MEMPHIS, Tenn. (WMC) - Just over two months after the Mississippi Legislature voted to change the state’s flag, a new design has been decided to present to voters this November.
A flag bearing the Mississippi state flower, the magnolia, and 21 stars, representing the 20th state of the union and the Native Americans who were here first, is heading to the voters for the final say.
“This is not going to be a slam dunk. This is going to be a fight,” Chair of the Millsaps College Department of Government and Politics Nathan Shrader said.
Shrader said this final design will be on November’s ballot. If it does not get a majority vote the process will start over.
While the Mississippi Flag Commission’s final vote Wednesday did not include much discussion about why commissioners were going to vote one way or the other, only one commissioner voted for the opposing flag -- The Great River design.
“Meanwhile, you have the tried and true Magnolia symbol which is more traditional and could extend across generations,” Shrader said.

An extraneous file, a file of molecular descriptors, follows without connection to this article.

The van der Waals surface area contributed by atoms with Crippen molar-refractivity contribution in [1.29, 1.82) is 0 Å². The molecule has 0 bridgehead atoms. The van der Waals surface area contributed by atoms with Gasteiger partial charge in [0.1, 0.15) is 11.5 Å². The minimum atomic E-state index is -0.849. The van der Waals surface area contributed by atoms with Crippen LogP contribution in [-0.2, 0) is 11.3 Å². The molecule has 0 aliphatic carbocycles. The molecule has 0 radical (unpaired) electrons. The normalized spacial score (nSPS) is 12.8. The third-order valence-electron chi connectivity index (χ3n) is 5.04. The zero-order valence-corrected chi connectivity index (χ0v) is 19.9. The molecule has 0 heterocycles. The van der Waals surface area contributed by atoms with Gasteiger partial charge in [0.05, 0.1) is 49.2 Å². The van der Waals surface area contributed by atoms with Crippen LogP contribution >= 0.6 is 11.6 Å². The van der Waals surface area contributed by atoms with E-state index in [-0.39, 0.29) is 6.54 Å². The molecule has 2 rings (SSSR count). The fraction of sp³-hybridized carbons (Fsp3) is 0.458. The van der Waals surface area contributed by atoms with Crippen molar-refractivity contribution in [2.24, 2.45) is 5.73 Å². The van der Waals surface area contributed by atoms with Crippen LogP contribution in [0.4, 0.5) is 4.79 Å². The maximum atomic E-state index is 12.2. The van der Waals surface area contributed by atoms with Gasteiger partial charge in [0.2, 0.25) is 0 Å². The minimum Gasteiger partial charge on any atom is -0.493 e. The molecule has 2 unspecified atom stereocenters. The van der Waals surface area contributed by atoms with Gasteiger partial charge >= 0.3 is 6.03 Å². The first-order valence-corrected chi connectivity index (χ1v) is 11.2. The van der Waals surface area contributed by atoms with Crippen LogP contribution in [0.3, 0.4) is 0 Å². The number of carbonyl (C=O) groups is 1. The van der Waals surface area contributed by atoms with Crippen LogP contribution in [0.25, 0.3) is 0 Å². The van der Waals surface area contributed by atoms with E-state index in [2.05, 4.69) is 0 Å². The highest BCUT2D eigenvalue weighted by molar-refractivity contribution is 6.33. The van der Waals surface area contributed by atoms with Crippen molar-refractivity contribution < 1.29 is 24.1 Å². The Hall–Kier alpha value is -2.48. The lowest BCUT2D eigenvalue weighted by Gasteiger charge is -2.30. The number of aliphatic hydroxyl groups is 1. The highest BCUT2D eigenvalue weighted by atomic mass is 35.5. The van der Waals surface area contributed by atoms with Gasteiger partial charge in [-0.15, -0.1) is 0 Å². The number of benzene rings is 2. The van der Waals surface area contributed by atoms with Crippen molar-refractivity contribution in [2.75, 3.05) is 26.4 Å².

The Commission also voted to rebrand the New Magnolia flag as the “In God We Trust” flag, which Shrader said puts opponents of changing the flag in a tough spot.
There is a growing movement to vote against any design with the hope to get a flag similar to the original one which bared the Confederate battle emblem.
“It’s wise branding to call this formally the ’In God We Trust’ flag,” Shrader said. “It puts the opponents back on their heels that they have to openly campaign against the ’In God We Trust’ flag.”
“[Mississippi has] always been on the bottom. On November 3rd I think that will take a change,” Mississippi Flag Commission’s Chairman Rueben Anderson said.
While there was some debate on what the final Magnolia design should look like, including font and number of stars, Anderson said this day is more symbolic than a flag.
“My children and grandchildren will see us ascend,” Anderson said. “It will happen because of what you have done, to bring this great object to the people of Mississippi to vote on.”